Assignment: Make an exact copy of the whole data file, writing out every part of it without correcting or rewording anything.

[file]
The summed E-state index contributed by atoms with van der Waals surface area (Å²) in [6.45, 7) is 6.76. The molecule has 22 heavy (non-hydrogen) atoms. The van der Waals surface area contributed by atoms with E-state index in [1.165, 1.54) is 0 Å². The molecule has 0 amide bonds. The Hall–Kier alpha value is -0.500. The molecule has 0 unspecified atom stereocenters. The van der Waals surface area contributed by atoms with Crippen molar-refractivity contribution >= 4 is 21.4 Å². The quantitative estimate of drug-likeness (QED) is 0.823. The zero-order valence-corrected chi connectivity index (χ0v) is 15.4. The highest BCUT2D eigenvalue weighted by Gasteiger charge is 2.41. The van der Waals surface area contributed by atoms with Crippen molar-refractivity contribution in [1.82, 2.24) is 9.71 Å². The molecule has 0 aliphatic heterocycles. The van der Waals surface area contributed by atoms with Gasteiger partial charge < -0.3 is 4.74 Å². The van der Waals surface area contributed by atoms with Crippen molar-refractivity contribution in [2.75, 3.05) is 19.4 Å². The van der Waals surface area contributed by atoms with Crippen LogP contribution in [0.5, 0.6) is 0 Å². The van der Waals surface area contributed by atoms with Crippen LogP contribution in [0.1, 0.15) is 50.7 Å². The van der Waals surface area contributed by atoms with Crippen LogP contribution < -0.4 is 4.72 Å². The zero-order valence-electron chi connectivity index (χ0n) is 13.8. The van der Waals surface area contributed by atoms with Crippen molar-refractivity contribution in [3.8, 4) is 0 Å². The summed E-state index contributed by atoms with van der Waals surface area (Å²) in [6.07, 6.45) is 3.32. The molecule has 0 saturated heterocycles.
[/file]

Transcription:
The summed E-state index contributed by atoms with van der Waals surface area (Å²) in [6.45, 7) is 6.76. The molecule has 22 heavy (non-hydrogen) atoms. The van der Waals surface area contributed by atoms with E-state index in [1.165, 1.54) is 0 Å². The molecule has 0 amide bonds. The Hall–Kier alpha value is -0.500. The molecule has 0 unspecified atom stereocenters. The van der Waals surface area contributed by atoms with Crippen molar-refractivity contribution >= 4 is 21.4 Å². The quantitative estimate of drug-likeness (QED) is 0.823. The zero-order valence-corrected chi connectivity index (χ0v) is 15.4. The highest BCUT2D eigenvalue weighted by Gasteiger charge is 2.41. The van der Waals surface area contributed by atoms with Crippen molar-refractivity contribution in [1.82, 2.24) is 9.71 Å². The molecule has 0 aliphatic heterocycles. The van der Waals surface area contributed by atoms with Gasteiger partial charge < -0.3 is 4.74 Å². The van der Waals surface area contributed by atoms with Crippen molar-refractivity contribution in [2.75, 3.05) is 19.4 Å². The van der Waals surface area contributed by atoms with Crippen LogP contribution in [0.5, 0.6) is 0 Å². The van der Waals surface area contributed by atoms with Crippen LogP contribution in [0.1, 0.15) is 50.7 Å². The van der Waals surface area contributed by atoms with Crippen LogP contribution < -0.4 is 4.72 Å². The zero-order valence-electron chi connectivity index (χ0n) is 13.8. The van der Waals surface area contributed by atoms with Crippen molar-refractivity contribution in [3.8, 4) is 0 Å². The summed E-state index contributed by atoms with van der Waals surface area (Å²) in [6.07, 6.45) is 3.32. The molecule has 0 saturated heterocycles.